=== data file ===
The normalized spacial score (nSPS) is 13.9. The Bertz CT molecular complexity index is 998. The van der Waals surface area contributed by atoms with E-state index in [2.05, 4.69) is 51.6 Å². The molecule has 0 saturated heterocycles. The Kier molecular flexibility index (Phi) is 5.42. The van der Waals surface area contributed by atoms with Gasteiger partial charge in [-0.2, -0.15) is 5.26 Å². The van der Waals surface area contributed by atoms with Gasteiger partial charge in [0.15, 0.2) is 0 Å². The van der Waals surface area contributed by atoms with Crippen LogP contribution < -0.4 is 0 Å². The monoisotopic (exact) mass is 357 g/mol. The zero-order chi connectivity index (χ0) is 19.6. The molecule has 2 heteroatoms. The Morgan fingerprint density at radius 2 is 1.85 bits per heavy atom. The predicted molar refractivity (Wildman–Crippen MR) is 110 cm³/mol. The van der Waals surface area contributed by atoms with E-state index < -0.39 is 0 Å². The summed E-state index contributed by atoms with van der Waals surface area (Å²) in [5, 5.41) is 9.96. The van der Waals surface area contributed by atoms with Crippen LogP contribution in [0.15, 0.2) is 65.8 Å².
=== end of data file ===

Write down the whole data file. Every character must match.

The normalized spacial score (nSPS) is 13.9. The Bertz CT molecular complexity index is 998. The van der Waals surface area contributed by atoms with E-state index in [2.05, 4.69) is 51.6 Å². The molecule has 0 saturated heterocycles. The Kier molecular flexibility index (Phi) is 5.42. The van der Waals surface area contributed by atoms with Gasteiger partial charge in [-0.2, -0.15) is 5.26 Å². The van der Waals surface area contributed by atoms with Gasteiger partial charge in [0.15, 0.2) is 0 Å². The van der Waals surface area contributed by atoms with Crippen LogP contribution < -0.4 is 0 Å². The monoisotopic (exact) mass is 357 g/mol. The zero-order chi connectivity index (χ0) is 19.6. The molecule has 2 heteroatoms. The Morgan fingerprint density at radius 2 is 1.85 bits per heavy atom. The predicted molar refractivity (Wildman–Crippen MR) is 110 cm³/mol. The van der Waals surface area contributed by atoms with E-state index < -0.39 is 0 Å². The summed E-state index contributed by atoms with van der Waals surface area (Å²) in [5, 5.41) is 9.96. The van der Waals surface area contributed by atoms with Crippen LogP contribution in [0.15, 0.2) is 65.8 Å².